With gifts, it’s really the thought that counts

May 06, 2018 - 22:19

Giving and receiving gifts has long been a tradition of the Vietnamese people, although in some cases, gifting can be stressful as people tend to overthink how best to reciprocate kindness.

Illustration by Trịnh Lập
Viet Nam News

By Minh Thu

Thirty-nine-year-old blogger and journalist Cu Trí (whose real name is Hoàng Minh Trí) and his colleagues carried out a small experiment to test whether people respected gifts.

He chose the Trung Thu (Mid-Autumn) Festival for his experiment. During the festival, people give mooncakes to each other to express their love and friendship. Even enterprises exchange gifts on the occasion.

Trí attached a Global Positioning System (GPS) device on an expensive mooncake to track it. He found that each person receiving the cake immediately passed it on to another person.

“A question popped in my mind: Is the gift really useful to a person? Does a receiver respect the gift and the giver?” Trí says.

“Many people want to buy some mooncakes as gift for the Mid-Autumn Festival. Children give them to parents. Employees give them to their bosses. Partners exchange gifts. You can even gift it to someone who has helped you as a token of gratitude. In some cases, the gift becomes a diplomatic means to show excessive interest, but such an expression need not necessarily be genuine,” Trí says.

According to him, a gift should be presented in a civilised way. “It requires sincerity on the part of the giver and civility on the part of the receiver in gifting and accepting a gift,” Trí says.

Trần Yên Ly, lecturer at an international etiquette academy, says people usually make three mistakes in gifting.

“They think that the value of a gift is determined by its price, so they do not put in much effort in decorating the gift. Most people tend to give “safe” gifts, which means common things. I believe the way you present a gift is equally important,” Ly says.

“When you make the effort to decorate the gift, it gives a good impression and also shows your sincerity,” she adds.

According to her, there are many occasions for gifting throughout the year. She considers jewellery, flowers and cosmetics ideal gifts for a woman but suggests that these should not be gifted every single time and that gifts should be chosen to suit the needs and moods of the receiver.

“I find a lot of people feel pressured into buying expensive gifts for everyone. But that need not happen. Moreover, an expensive gift can make a receiver feel in debt,” Ly says.

She suggests that a genuine, heartfelt postcard with hand-written text can go a long way in serving the same purpose as a gift.

“Gifts should not be a contest or an obligation. I don’t give gifts hoping to get one in return, and I hope people think the same. A gift should express simple sincerity,” she adds.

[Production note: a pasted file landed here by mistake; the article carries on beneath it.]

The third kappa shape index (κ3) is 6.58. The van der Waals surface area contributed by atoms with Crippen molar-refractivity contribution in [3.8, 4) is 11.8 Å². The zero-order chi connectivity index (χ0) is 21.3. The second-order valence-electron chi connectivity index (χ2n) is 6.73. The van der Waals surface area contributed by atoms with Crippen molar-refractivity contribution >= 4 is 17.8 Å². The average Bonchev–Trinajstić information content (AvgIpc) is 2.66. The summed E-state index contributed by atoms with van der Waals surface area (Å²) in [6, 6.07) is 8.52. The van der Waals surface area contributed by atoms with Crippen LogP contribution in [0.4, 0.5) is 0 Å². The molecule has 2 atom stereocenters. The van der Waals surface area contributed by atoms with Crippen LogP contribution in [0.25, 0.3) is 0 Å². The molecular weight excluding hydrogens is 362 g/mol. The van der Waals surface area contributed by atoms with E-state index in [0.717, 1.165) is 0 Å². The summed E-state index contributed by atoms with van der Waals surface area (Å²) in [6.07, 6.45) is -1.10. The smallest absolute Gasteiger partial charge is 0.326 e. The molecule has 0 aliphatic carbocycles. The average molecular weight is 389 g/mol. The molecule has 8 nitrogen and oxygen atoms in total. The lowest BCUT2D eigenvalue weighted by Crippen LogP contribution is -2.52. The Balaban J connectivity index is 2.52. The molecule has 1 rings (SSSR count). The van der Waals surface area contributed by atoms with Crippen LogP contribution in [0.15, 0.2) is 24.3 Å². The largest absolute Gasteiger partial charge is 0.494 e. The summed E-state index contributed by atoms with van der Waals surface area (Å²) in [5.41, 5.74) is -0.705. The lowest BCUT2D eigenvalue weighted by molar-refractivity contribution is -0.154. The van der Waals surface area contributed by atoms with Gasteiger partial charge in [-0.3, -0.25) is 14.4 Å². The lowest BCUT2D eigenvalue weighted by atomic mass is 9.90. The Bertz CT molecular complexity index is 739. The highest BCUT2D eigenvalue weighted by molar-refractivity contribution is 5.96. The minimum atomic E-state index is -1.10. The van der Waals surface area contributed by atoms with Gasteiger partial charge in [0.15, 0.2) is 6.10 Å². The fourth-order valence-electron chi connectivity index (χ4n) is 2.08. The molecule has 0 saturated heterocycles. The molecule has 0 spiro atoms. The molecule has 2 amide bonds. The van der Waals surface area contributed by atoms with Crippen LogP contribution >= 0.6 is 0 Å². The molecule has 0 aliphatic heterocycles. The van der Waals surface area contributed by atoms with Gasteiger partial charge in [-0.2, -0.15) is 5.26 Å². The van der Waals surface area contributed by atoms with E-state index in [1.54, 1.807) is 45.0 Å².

Lunar New Year is a good occasion to exchange gifts as it is the most important festival of the year.

I have some relatives who live in rural areas. When the New Year approaches, my mother often buys what people need for a feast, such as wine, biscuits and fruits, and send them to my relatives.

Conversely, they send local specialities, such as bánh chưng (square sticky rice cake) and dried bamboo sprout as gifts to my family.

Giving and receiving gifts has long been a tradition of the Vietnamese people, although in some cases, gifting can be stressful as people tend to overthink how best to reciprocate kindness.

“It’s like ‘You scratch my back and I will scratch yours’,” Trí says.

“If someone surprises you with a gift, and you do not have one in return, the most thoughtful thing you can do is to warmly accept their gift and follow it up with a heartfelt thank-you note,” he adds.

“Nothing makes the situation worse than someone saying, ‘Oh no! I feel so bad, I did not get you anything.’ It only highlights the gap in gifts. So just accept the gift with thanks and say how much you appreciate it,” Trí says.

He emphasises that sincerity, not gifts, is the key to maintaining a relationship. He points out how people today have become frivolous with gifts. “When a woman receives a gift, she shares it on Facebook and counts how many “likes” and comments she has got. She loves making others jealous instead of feeling grateful for the gift. When a gift is given with sincerity, it should be respected sincerely,” Trí says.

Hoàng Mỹ Liên, founder of Moon N Sun brand of souvenirs, agrees. She sells confectionary such as mooncakes, dried fruits and nuts in beautiful, well-designed boxes. When the eatables are consumed, the boxes can be used as decorative objects, night lamps and containers.

“Gift is a means to communicate deep feelings between people. In my opinion, an ideal gift should have three factors: the content inside should be real, the gift box should be decorated and there should be a balance between what’s inside the box and outside,” she says. VNS